Dr. Arellano on Managing Older Patients With AML

Martha L. Arellano, MD
Published: Friday, Jan 10, 2020



Martha L. Arellano, MD, associate professor, interim associate director, Department of Hematology and Medical Oncology, and director, Hematology and Medical Oncology Fellowship Program, Emory University School of Medicine, Winship Cancer Institute, discusses the management of older patients with acute myeloid leukemia (AML).
 
Age alone should not limit a patient’s treatment options, says Arellano.
 
In the past, older patients were restricted to either 7+3 chemotherapy or hospice care. Subsequently, hypomethylating agents became an additional option for patients, says Arellano.
 
Currently, venetoclax (Venclexta) is approved for use in combination with azacitidine or decitabine or low-dose cytarabine for the treatment of adult patients with newly diagnosed AML who are aged 75 years or older, or who have comorbidities that prevent the use of intensive induction chemotherapy. Although these combinations are considered breakthrough therapies, they are not curative, concludes Arellano.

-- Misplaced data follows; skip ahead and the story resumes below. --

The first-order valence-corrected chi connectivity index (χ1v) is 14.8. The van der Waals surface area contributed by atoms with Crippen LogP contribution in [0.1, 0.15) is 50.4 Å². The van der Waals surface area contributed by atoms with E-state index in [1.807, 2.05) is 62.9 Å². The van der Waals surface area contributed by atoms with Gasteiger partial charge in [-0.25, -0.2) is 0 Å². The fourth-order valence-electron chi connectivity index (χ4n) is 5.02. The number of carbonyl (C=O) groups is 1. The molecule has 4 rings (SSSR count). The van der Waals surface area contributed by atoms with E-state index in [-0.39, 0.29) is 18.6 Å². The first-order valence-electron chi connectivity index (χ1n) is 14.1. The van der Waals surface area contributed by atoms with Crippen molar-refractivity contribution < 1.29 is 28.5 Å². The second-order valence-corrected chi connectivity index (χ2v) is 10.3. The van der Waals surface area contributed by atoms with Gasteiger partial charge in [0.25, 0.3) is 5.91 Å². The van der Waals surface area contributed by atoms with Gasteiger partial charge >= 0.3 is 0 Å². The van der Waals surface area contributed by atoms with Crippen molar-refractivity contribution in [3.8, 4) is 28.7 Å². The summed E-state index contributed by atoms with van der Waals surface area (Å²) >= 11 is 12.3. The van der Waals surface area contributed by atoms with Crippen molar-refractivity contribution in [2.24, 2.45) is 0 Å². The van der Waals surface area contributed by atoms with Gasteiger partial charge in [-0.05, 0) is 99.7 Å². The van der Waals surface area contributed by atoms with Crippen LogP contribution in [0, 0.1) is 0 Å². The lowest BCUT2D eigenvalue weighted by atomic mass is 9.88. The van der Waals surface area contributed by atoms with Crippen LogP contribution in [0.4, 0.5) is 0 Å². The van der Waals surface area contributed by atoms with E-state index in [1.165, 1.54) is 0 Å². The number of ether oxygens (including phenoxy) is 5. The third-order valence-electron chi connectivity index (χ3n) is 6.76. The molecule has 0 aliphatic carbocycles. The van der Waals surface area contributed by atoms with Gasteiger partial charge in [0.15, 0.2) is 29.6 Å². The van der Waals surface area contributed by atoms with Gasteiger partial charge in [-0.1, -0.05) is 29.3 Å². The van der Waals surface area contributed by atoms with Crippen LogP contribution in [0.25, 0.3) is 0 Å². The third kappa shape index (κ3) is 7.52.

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Martha L. Arellano, MD, associate professor, interim associate director, Department of Hematology and Medical Oncology, and director, Hematology and Medical Oncology Fellowship Program, Emory University School of Medicine, Winship Cancer Institute, discusses the management of older patients with acute myeloid leukemia (AML).
 
Age alone should not limit a patient’s treatment options, says Arellano.
 
In the past, older patients were restricted to either 7+3 chemotherapy or hospice care. Subsequently, hypomethylating agents became an additional option for patients, says Arellano.
 
Currently, venetoclax (Venclexta) is approved for use in combination with azacitidine or decitabine or low-dose cytarabine for the treatment of adult patients with newly diagnosed AML who are aged 75 years or older, or who have comorbidities that prevent the use of intensive induction chemotherapy. Although these combinations are considered breakthrough therapies, they are not curative, concludes Arellano.



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